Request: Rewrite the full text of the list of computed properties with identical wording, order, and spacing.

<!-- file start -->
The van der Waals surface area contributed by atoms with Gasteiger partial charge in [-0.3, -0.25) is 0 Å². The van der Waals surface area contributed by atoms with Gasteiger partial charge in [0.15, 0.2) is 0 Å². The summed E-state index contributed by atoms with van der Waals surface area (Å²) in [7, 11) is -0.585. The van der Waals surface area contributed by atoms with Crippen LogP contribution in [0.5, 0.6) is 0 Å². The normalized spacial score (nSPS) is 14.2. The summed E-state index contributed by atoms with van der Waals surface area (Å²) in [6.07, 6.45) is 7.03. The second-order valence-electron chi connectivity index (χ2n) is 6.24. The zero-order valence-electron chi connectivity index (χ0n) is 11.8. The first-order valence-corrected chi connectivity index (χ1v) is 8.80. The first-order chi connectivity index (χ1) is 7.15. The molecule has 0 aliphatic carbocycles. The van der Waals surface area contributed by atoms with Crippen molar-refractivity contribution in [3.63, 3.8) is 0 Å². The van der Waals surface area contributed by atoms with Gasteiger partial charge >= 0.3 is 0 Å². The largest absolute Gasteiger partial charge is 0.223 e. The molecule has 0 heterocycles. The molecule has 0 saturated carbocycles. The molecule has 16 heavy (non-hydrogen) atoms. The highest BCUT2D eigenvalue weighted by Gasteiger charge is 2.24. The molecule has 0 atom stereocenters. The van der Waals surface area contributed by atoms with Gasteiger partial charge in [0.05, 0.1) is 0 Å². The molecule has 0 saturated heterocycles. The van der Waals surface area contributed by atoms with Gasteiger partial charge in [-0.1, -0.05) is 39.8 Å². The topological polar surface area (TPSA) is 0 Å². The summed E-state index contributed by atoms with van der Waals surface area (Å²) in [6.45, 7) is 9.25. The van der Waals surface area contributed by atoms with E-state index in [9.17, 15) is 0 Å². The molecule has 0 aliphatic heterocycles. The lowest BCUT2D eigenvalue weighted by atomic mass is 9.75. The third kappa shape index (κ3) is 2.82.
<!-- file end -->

The van der Waals surface area contributed by atoms with Gasteiger partial charge in [-0.3, -0.25) is 0 Å². The van der Waals surface area contributed by atoms with Gasteiger partial charge in [0.15, 0.2) is 0 Å². The summed E-state index contributed by atoms with van der Waals surface area (Å²) in [7, 11) is -0.585. The van der Waals surface area contributed by atoms with Crippen LogP contribution in [0.5, 0.6) is 0 Å². The normalized spacial score (nSPS) is 14.2. The summed E-state index contributed by atoms with van der Waals surface area (Å²) in [6.07, 6.45) is 7.03. The second-order valence-electron chi connectivity index (χ2n) is 6.24. The zero-order valence-electron chi connectivity index (χ0n) is 11.8. The first-order valence-corrected chi connectivity index (χ1v) is 8.80. The first-order chi connectivity index (χ1) is 7.15. The molecule has 0 aliphatic carbocycles. The van der Waals surface area contributed by atoms with Crippen molar-refractivity contribution in [3.63, 3.8) is 0 Å². The van der Waals surface area contributed by atoms with Gasteiger partial charge >= 0.3 is 0 Å². The largest absolute Gasteiger partial charge is 0.223 e. The molecule has 0 heterocycles. The molecule has 0 saturated carbocycles. The molecule has 16 heavy (non-hydrogen) atoms. The highest BCUT2D eigenvalue weighted by Gasteiger charge is 2.24. The molecule has 0 atom stereocenters. The van der Waals surface area contributed by atoms with Gasteiger partial charge in [0.05, 0.1) is 0 Å². The molecule has 0 saturated heterocycles. The van der Waals surface area contributed by atoms with Gasteiger partial charge in [-0.1, -0.05) is 39.8 Å². The topological polar surface area (TPSA) is 0 Å². The summed E-state index contributed by atoms with van der Waals surface area (Å²) in [6.45, 7) is 9.25. The van der Waals surface area contributed by atoms with E-state index in [9.17, 15) is 0 Å². The molecule has 0 aliphatic heterocycles. The lowest BCUT2D eigenvalue weighted by atomic mass is 9.75. The third kappa shape index (κ3) is 2.82.